Ralph Lauren embarks on new strategy for China

During Ralph Lauren’s second-quarter earnings report, CEO and president Patrice Louvet discussed how the brand’s newly developed strategy in China would poise the company to gain market share in the Asia-Pacific region, boosting overall sales. That strategy includes the recent launches on the Chinese e-commerce marketplaces Tmall and JD.com and social platform WeChat, a slew of both flagship and small-format store openings and an increased effort to market directly to Chinese customers through partnerships with powerful KOLs (influencers) in the region.

This is the brand’s third attempt to establish a winning relationship with Chinese customers, as the area is ripe for growth. Ralph Lauren’s revenue in Asia in the second quarter was $217 million, an increase of 4 percent over the same period last year, and while it’s the smallest region (revenues in North America and Europe were $877 million and $463 million, respectively), it’s the only one posting increases in sales across all channels. In North America, revenue decreased 18 percent overall, while European revenue was flat.

Today, Ralph Lauren’s Chinese strategy is to strike a balance. While its brand messaging and partnerships with Chinese celebrities position it as a high-end luxury brand, with such apparel and accessories available on the local marketplaces and in Ralph Lauren flagships, the bottom line is padded out by the more affordable Polo Ralph Lauren business, which can effectively drive sales. Though the strategy is mainly concentrated on the digital platforms that are now partners with Ralph Lauren, a fleet of small-format Polo stores have been opened in China to support sales growth.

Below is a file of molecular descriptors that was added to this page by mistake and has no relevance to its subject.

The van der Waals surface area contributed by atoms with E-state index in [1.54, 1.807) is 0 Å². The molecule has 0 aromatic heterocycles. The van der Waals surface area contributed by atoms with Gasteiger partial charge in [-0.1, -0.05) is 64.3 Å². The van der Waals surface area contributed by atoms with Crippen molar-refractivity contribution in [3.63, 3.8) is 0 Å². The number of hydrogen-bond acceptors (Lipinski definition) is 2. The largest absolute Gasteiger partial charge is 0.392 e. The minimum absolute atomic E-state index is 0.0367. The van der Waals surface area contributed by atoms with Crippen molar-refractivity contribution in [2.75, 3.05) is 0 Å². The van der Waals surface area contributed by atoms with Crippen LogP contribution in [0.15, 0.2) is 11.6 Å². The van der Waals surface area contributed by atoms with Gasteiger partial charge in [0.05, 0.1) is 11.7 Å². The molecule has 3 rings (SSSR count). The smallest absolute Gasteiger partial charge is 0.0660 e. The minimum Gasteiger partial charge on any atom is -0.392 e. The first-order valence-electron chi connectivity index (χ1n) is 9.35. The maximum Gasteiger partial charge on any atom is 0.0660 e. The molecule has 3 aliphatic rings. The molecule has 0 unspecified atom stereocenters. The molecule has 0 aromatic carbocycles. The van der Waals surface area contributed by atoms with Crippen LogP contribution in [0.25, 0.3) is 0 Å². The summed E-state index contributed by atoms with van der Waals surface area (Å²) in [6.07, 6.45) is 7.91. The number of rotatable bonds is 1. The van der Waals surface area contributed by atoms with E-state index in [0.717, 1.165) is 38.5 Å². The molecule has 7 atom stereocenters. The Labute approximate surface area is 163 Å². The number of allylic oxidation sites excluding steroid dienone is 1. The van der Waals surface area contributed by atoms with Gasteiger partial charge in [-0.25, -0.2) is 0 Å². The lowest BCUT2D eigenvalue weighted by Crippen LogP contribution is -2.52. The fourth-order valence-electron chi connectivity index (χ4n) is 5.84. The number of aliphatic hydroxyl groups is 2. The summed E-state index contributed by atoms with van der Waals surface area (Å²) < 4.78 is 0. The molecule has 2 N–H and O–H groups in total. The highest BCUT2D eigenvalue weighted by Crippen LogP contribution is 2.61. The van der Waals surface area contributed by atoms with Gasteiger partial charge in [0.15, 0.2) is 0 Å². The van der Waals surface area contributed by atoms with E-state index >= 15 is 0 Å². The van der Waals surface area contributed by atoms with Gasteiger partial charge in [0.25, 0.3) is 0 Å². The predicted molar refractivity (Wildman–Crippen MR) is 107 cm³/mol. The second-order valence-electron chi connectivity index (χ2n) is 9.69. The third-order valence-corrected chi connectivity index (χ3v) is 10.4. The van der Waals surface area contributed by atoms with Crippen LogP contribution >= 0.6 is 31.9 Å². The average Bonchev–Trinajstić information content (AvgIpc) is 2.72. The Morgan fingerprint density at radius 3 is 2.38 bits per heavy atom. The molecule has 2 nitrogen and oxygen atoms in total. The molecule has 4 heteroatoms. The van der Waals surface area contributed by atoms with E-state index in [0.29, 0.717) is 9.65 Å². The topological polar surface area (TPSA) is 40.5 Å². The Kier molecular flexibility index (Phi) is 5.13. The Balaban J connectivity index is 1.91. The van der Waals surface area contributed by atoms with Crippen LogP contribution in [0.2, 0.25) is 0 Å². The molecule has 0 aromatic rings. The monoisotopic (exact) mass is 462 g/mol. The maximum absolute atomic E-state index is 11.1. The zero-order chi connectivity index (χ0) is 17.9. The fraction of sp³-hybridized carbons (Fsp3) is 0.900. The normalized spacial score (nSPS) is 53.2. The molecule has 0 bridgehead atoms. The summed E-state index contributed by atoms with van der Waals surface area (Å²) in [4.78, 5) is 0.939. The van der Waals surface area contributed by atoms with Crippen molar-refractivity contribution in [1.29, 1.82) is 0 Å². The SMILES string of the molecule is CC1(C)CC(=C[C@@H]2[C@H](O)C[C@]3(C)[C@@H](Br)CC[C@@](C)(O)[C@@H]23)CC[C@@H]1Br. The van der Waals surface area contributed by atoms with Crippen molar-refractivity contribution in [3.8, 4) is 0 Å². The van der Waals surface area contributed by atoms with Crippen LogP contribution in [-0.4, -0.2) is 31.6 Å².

Overall, Ralph Lauren’s Chinese strategy is directly in line with how local marketplaces Tmall and JD.com position themselves as valuable partners to Western brands. To lure brands onto their sites, both platforms have established specialized luxury platforms to make them feel more at home. (Tmall has an invite-only Luxury Pavilion, while JD.com recently built a high-end customer service experience and inked a partnership deal with luxury marketplace Farfetch.) Brand consultants also help high-end brands find the right KOLs to partner with and help brands figure out how to target the right customer in China, thanks to their vast amounts of customer data. When selling on marketplaces rather than through wholesale partners, brands like Ralph Lauren have more control over their pricing and positioning.

That’s especially important for a company coming back from the brink of brand damage and dilution. Ralph Lauren has decreased its presence in American department stores, thanks to rampant discounting, and plans to critically rethink its partnership with all retailers until the company is rightsized.

adapted from Glossy 

Ralph Lauren pre-Fall 2017